UPCOMING EVENTS for 2016: Puerto Rico Marathon (March), Virginia/Pennsylvania Marathon Double (April), Cedro Peak Ultra 45k (April), Quicksilver 50k (May) NUT 50k (June) Lake Tahoe Trail 50K (July), Cloudsplitter 55K (October)

It's never too late to be what you might have been. --George Eliot

Athena is the Goddess of wisdom and war. In 2005, I declared war on my own bad tendencies: sloth, being fat, compacency, and being too old for adventure. This is the story of how I went from being someone who never stood when she could sit, to being an ultrarunner, marathoner, and triathlete. Along the way I've cried, laughed, fallen, gotten up, lost, won, hallucinated, been dehydrated, DNF'ed, and been DFL.
I also swear. Alot.
"You're never too old to be what you might have been" --George Eliot

Tuesday, August 03, 2010

People who hit kids create people who hit kids.

Today I spent the day down at the Bernalillo County Youth Detention Center and the New Mexico Youth Diagnostic and Detention Center.  In that order.  I'm not really a therapist, by the way.  I'm a diagnostician.  I interview the kids, and sometimes their families, diagnose the kids, write up a summary describing the kid and what I think is wrong and what we should do about it.

So anyway.  The BCYD and the YDDC.

What the difference? I asked my coworker.

One is baby jail, the other is baby prison.


What's the difference between jail and prison?

How is it that you don't know that?

Really?  How is it that I would know that?  I've never been to jail.  I've never personally, outside of an ex spouse or two, known anyone who had been to jail while I knew them, and I didn't study criminal justice.  I know that people who get arrested sometimes have to go to jail, and then eventually they go to court, but outside of "Law and Order" I don't know much else.

Anyway.  There's lot of stainless steel.  The commodes in the cells were completely stainless steel, for instance.  There's also a lot of loud clicking noises, notably the doors, which are everywhere, and all have electric locks.  The sound of bangs, clicks, and buzzes is ever present.  And it's NOISY.


I interviewed four kids.  One of them definitely did not need to be there.  Another one definitely did need to be there.  The other two, well, I have to sit and let that marinade overnight, then I'll decide.

The place did not in any way look like a place for kids.  There was no happy artwork on the walls.  No motivational posters.  No bulletin boards.  No calendars.  The staff all wore radios and were vigilant.  The place was surrounded by 3 layers of razor wire.  The ceilings were high.  The funiture: bolted down.

Overwhelmingly, kids that I've interviewed that have been in those places are often sent there, at least at one point, for hitting or threatening one or both of their parents.  This is usually after years of abuse, verbal or physical.  It must be a real bitch to abuse the little person in your house with impunity and then, poof, one day s/he's big enough to kick YOUR ass.  Oops.  G'head.  Call the cops.  That'll fix everything.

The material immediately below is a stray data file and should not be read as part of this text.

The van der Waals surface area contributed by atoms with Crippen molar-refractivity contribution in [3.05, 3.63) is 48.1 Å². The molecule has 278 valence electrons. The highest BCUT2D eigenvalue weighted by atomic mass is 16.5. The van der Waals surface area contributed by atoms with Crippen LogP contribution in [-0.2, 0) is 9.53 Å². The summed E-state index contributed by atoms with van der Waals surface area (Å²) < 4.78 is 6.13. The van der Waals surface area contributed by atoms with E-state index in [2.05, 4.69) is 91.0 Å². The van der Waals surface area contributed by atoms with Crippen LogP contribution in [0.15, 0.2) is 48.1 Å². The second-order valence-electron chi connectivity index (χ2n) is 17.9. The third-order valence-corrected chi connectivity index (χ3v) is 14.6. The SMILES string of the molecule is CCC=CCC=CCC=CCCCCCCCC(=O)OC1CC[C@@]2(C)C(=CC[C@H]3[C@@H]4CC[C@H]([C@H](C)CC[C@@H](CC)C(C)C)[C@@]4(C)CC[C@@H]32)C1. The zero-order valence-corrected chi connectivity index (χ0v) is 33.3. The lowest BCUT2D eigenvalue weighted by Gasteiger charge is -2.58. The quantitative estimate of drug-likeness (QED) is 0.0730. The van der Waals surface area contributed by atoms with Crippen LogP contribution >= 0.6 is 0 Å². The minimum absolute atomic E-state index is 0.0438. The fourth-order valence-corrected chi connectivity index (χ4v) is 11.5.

So anyway, the kids.  The end of the day I was kind of spent.  I read their cases, their rap sheets.  How do you get to the age of 16 and have a rap sheet that fills a page?  When I was 16, I was trying to decide whether or not to "do it" with my boyfriend.  I don't even think I'd had my first drink of alcohol.  

One of these girls had had a miscarriage.  Another one already had a kid, that had been taken by the state.  All of them had used heavy drugs, meth, heroin, and huffing gas.

There's no point to what I'm saying here, by the way. I'm just processing my day.

Oh, and there's this:

We have these electronic babies at work.  They are marvels of technology.  They cry at somewhat regular intervals, and the chip buried deep in them records whether they are fed, changed, or held.  It records if their heads are supported properly.  It records if they are fed without being held (read: bottle-propping).

And, it records abuse.  Six girls in the unit where I work got the babies.  One of the girls is pregnant. In order to "pass" when the babies were downloaded into the clinical director's computer, they had to have a 85%.  In other words, they had to meet their baby's needs 85% of the time.

One girl out of six passed.  The pregnant girl.  (Whew.)  Another girl, well, about 4 hours after she got the baby, it stopped recording data.  It wasn't broken.  The last entry in the log was "abuse shutdown."  In other words, she killed her baby.  It started with her not supporting its head properly, and at one point she shook it. Hard.

Would she do that with a real baby?  Do I even want to know that?  No, I don't.  I want to know that she has free access to Deprovera shots, or condoms, or whatever.

But I've got the sinking feeling that I'll always have a job.

I went for a run when I got home.  I felt better.  I had a good childhood, and I have a good life.  Running reminds me of how lucky I am.

...

1 comment:

  1. Wow, that is some deep stuff. I can't imagine how you process this stuff on a day to day basis. You are awesome and i am so glad that you are in this world. You are making a difference so Thanks!

    ReplyDelete

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